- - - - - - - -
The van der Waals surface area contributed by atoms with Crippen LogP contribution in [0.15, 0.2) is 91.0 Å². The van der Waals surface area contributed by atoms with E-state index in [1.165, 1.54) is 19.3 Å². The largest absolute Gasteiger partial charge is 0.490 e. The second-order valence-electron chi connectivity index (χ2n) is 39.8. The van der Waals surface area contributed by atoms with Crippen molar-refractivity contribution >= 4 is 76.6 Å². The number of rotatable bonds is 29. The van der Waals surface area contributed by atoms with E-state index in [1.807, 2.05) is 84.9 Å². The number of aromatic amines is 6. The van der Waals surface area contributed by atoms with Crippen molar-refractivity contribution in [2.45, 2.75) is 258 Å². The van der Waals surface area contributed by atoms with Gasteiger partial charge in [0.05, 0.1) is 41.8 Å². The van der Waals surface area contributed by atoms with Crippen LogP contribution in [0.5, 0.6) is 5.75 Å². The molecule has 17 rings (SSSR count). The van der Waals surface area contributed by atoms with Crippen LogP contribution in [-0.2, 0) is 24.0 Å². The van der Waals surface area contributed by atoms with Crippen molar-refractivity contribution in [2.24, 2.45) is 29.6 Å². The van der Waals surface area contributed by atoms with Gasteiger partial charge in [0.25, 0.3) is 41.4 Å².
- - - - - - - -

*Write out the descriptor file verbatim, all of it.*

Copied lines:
The van der Waals surface area contributed by atoms with Crippen LogP contribution in [0.15, 0.2) is 91.0 Å². The van der Waals surface area contributed by atoms with E-state index in [1.165, 1.54) is 19.3 Å². The largest absolute Gasteiger partial charge is 0.490 e. The second-order valence-electron chi connectivity index (χ2n) is 39.8. The van der Waals surface area contributed by atoms with Crippen molar-refractivity contribution >= 4 is 76.6 Å². The number of rotatable bonds is 29. The van der Waals surface area contributed by atoms with E-state index in [1.807, 2.05) is 84.9 Å². The number of aromatic amines is 6. The van der Waals surface area contributed by atoms with Crippen molar-refractivity contribution in [2.45, 2.75) is 258 Å². The van der Waals surface area contributed by atoms with Gasteiger partial charge in [0.05, 0.1) is 41.8 Å². The van der Waals surface area contributed by atoms with Crippen LogP contribution in [0.5, 0.6) is 5.75 Å². The molecule has 17 rings (SSSR count). The van der Waals surface area contributed by atoms with Crippen LogP contribution in [-0.2, 0) is 24.0 Å². The van der Waals surface area contributed by atoms with Crippen molar-refractivity contribution in [2.24, 2.45) is 29.6 Å². The van der Waals surface area contributed by atoms with Gasteiger partial charge in [0.25, 0.3) is 41.4 Å².